[kuh-men-ser-uh-buh l, -sher-uh-]
- having the same measure or divisor: The numbers 6 and 9 are commensurable since they are divisible by 3.
- suitable in measure; proportionate.
Origin of commensurable
Dictionary.com Unabridged Based on the Random House Unabridged Dictionary, © Random House, Inc. 2018
Examples from the Web for commensurable
But the motives to action are, like the physical forces, commensurable.
"Abstinence" and labor have pain as a common element, and so are commensurable.The Value of Money
Benjamin M. Anderson, Jr.
In arithmetic he was the first to expound the theory of means and of proportion as applied to commensurable quantities.Archimedes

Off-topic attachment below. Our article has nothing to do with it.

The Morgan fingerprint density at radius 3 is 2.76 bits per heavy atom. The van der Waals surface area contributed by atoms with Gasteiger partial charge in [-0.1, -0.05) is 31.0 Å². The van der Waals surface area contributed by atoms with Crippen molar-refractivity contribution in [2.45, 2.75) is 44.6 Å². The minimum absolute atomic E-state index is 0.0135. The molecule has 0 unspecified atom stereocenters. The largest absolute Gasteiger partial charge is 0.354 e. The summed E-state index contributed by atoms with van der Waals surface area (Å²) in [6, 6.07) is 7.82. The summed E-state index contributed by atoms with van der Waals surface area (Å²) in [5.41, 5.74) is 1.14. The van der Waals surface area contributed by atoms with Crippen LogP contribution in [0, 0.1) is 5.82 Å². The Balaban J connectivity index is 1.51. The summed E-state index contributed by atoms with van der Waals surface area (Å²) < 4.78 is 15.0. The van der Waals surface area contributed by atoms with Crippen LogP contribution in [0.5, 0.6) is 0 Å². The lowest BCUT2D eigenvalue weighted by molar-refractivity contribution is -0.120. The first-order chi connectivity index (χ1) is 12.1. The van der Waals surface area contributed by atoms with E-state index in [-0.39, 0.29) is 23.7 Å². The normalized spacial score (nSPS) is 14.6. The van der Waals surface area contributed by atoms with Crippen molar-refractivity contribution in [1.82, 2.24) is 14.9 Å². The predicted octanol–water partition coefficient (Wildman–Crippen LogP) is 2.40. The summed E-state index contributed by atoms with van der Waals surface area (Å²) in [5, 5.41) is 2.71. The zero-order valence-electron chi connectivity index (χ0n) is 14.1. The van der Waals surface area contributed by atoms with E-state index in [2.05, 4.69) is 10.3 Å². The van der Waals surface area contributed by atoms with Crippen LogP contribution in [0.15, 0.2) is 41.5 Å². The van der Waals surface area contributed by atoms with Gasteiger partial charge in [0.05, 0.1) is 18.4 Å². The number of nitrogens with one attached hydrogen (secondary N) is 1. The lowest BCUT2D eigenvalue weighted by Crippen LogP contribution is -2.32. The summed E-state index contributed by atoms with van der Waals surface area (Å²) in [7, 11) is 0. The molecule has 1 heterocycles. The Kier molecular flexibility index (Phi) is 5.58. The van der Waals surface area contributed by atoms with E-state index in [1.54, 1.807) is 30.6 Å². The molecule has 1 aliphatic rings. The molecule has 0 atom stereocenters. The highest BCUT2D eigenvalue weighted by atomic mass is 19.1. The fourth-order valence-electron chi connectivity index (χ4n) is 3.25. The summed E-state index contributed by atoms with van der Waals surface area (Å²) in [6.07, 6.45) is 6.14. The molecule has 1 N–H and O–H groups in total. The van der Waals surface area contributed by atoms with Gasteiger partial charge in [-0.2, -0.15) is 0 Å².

Thomas Little Heath
In order that the punishments of different classes of crime may be proportional, the punishments should be commensurable.
He said he could not compare any sum of money with imprisonment—they were not commensurable quantities.Benjamin Franklin; Self-Revealed, Volume II (of 2)
Wiliam Cabell Bruce
- having a common factor
- having units of the same dimensions and being related by whole numbershours and minutes are commensurable
- well-proportioned; proportionate
Collins English Dictionary - Complete & Unabridged 2012 Digital Edition © William Collins Sons & Co. Ltd. 1979, 1986 © HarperCollins Publishers 1998, 2000, 2003, 2005, 2006, 2007, 2009, 2012
Word Origin and History for commensurable
Online Etymology Dictionary, © 2010 Douglas Harper